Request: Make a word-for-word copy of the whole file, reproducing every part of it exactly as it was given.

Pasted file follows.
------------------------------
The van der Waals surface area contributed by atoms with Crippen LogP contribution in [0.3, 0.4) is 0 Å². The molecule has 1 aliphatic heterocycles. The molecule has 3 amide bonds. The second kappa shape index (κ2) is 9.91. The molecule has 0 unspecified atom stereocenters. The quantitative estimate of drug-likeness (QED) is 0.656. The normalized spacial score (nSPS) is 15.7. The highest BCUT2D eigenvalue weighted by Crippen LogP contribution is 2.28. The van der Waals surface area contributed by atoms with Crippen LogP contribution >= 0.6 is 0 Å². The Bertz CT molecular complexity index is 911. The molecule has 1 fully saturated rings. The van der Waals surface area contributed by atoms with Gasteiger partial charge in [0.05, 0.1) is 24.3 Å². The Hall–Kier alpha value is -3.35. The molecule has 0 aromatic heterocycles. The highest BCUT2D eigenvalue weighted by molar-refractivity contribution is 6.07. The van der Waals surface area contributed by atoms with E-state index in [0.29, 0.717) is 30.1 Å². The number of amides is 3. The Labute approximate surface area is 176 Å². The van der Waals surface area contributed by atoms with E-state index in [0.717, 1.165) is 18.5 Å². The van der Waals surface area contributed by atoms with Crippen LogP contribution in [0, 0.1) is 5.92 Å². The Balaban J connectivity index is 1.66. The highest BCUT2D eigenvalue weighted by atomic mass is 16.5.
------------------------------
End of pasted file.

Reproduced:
The van der Waals surface area contributed by atoms with Crippen LogP contribution in [0.3, 0.4) is 0 Å². The molecule has 1 aliphatic heterocycles. The molecule has 3 amide bonds. The second kappa shape index (κ2) is 9.91. The molecule has 0 unspecified atom stereocenters. The quantitative estimate of drug-likeness (QED) is 0.656. The normalized spacial score (nSPS) is 15.7. The highest BCUT2D eigenvalue weighted by Crippen LogP contribution is 2.28. The van der Waals surface area contributed by atoms with Crippen LogP contribution >= 0.6 is 0 Å². The Bertz CT molecular complexity index is 911. The molecule has 1 fully saturated rings. The van der Waals surface area contributed by atoms with Gasteiger partial charge in [0.05, 0.1) is 24.3 Å². The Hall–Kier alpha value is -3.35. The molecule has 0 aromatic heterocycles. The highest BCUT2D eigenvalue weighted by molar-refractivity contribution is 6.07. The van der Waals surface area contributed by atoms with E-state index in [0.29, 0.717) is 30.1 Å². The number of amides is 3. The Labute approximate surface area is 176 Å². The van der Waals surface area contributed by atoms with E-state index in [0.717, 1.165) is 18.5 Å². The van der Waals surface area contributed by atoms with Crippen LogP contribution in [0, 0.1) is 5.92 Å². The Balaban J connectivity index is 1.66. The highest BCUT2D eigenvalue weighted by atomic mass is 16.5.